Native Prairies Being Established Locally

Posted: January 28, 2021

Conservation Reserve Program (CRP) acres provide long-term benefits to the environment.

When the last glacier left our area approximately 14,000 years ago it left behind moraines and glacial ridges. Eventually as the temperatures began to rise the tundra-like environment was replaced by cool moist deciduous forests and eventually by oak-hickory woodlands, oak savannas, marshes, and prairies.

Prairies covered a large portion of DeKalb County prior to the European settlements in the 1830’s. Before the early settler’s arrived, native prairie management include fires set by Native Americans, grazing by bison and elk and lightning strike fires.

As we move forward into the current timeframe, we have realized that establishing native prairie on some of our marginal lands has some long-term benefits to the environment, such as improving soil health and water quality along with providing habitat for our wildlife. 

Through USDA programs like the Conservation Reserve Program (CRP) farmers have been able to enroll these marginal acres and then receive a rental payment from USDA for the acres that were taken out of production for the program. The CRP cost-share program also assists landowners with the expense of establishing the practice which they must maintain for 10 years or the life of the contract.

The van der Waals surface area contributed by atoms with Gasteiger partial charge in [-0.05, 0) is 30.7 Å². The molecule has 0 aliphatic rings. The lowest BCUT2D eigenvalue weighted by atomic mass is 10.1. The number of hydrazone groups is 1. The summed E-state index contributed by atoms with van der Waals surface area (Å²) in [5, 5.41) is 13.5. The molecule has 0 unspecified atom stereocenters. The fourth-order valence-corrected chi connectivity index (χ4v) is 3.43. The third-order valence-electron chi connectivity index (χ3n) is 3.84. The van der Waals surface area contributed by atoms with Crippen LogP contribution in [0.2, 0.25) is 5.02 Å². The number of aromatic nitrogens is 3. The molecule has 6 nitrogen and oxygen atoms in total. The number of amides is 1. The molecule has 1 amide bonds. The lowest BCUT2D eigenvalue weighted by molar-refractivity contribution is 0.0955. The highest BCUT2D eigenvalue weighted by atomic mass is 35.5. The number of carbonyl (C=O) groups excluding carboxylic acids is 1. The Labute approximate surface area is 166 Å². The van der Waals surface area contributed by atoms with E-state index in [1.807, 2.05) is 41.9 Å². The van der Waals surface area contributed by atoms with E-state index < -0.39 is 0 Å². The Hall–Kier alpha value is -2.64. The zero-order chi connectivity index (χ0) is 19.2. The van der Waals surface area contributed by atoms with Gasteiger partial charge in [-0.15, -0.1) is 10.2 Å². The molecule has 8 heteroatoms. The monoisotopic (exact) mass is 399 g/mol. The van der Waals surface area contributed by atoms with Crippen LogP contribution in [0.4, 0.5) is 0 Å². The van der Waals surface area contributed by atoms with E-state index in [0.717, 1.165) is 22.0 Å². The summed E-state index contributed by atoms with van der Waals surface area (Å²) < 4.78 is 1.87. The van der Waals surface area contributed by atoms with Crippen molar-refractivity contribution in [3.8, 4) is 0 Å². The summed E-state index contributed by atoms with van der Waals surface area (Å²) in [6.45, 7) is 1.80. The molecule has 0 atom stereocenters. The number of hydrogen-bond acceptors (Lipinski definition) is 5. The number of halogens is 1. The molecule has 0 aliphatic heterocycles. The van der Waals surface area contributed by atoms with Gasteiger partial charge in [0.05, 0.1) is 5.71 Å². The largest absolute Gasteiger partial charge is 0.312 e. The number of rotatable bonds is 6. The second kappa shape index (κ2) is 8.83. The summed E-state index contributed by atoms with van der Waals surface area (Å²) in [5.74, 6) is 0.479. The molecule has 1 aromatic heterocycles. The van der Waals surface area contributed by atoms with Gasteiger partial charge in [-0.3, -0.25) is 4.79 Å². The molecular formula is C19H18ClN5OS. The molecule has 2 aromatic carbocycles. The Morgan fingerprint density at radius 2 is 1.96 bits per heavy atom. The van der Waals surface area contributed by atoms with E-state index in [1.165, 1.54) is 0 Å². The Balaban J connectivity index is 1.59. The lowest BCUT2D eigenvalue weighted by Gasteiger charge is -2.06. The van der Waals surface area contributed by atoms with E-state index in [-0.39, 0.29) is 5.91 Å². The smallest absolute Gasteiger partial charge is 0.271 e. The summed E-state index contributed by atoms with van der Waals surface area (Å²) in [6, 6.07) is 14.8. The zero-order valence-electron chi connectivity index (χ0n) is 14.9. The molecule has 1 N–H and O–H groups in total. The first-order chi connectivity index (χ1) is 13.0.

Establishing native prairies can take from 3-5 years depending on soil moisture and climate conditions.

Seeding the prairie can be challenging as seeding rates for native seeds can range from less than a pound to over four pounds per acre. Native seeding can be done between April and June 15 in our area.

It is recommended that a companion crop be planted such as oats with the native seed which will provide some weed suppression and it can also help to control erosion as the native plants begin to establish themselves. A dormant seeding can be done after the middle of November and in a lot of cases is more successful as the seed goes through the cold of winter, which helps to break down the seed coat – this is referred to as stratification.

The DeKalb County Soil and Water Conservation District (SWCD) has been providing custom seeding of these acres with an air seeder which improves seeding rate accuracy and proper seed placement on the farm field. Equipment for this service has been provided by the DeKalb County Community Foundation and the DeKalb County Pheasants Forever Chapter.

Unlike the pre-settlement days we don’t have the frequent burning and bison grazing our native plantings to help manage these acres. Management is the responsibility of the landowner. Controlled burns, interseeding, strip disking and mowing are a part of the management strategies that are used to maintain these sites. 

The DeKalb County SWCD and NRCS can aid in selecting the proper management tool to make your prairie planting successful. Contact the office at 815-756-3234, ext. 3 for further assistance.

Source: Dean Johnson, DeKalb County SWCD